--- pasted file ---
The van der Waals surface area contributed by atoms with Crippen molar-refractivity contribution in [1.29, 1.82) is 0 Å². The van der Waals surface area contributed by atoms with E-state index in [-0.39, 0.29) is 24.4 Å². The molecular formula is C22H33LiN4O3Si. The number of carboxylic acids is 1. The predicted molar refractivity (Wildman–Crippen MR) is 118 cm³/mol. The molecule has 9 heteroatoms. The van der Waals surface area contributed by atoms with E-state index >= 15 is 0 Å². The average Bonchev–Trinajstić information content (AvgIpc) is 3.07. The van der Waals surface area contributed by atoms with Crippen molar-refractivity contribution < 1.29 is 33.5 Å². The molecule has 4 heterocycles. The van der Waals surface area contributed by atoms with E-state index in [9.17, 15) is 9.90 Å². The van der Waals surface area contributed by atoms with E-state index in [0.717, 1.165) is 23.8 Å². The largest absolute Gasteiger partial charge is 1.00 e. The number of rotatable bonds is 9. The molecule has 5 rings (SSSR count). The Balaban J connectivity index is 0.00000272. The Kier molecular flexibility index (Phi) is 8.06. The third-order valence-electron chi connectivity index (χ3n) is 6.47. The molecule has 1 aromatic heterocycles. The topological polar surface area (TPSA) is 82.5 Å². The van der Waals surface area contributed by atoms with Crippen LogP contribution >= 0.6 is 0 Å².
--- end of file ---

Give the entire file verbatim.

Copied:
The van der Waals surface area contributed by atoms with Crippen molar-refractivity contribution in [1.29, 1.82) is 0 Å². The van der Waals surface area contributed by atoms with E-state index in [-0.39, 0.29) is 24.4 Å². The molecular formula is C22H33LiN4O3Si. The number of carboxylic acids is 1. The predicted molar refractivity (Wildman–Crippen MR) is 118 cm³/mol. The molecule has 9 heteroatoms. The van der Waals surface area contributed by atoms with E-state index >= 15 is 0 Å². The average Bonchev–Trinajstić information content (AvgIpc) is 3.07. The van der Waals surface area contributed by atoms with Crippen molar-refractivity contribution < 1.29 is 33.5 Å². The molecule has 4 heterocycles. The van der Waals surface area contributed by atoms with E-state index in [9.17, 15) is 9.90 Å². The van der Waals surface area contributed by atoms with E-state index in [0.717, 1.165) is 23.8 Å². The largest absolute Gasteiger partial charge is 1.00 e. The number of rotatable bonds is 9. The molecule has 5 rings (SSSR count). The Balaban J connectivity index is 0.00000272. The Kier molecular flexibility index (Phi) is 8.06. The third-order valence-electron chi connectivity index (χ3n) is 6.47. The molecule has 1 aromatic heterocycles. The topological polar surface area (TPSA) is 82.5 Å². The van der Waals surface area contributed by atoms with Crippen LogP contribution >= 0.6 is 0 Å².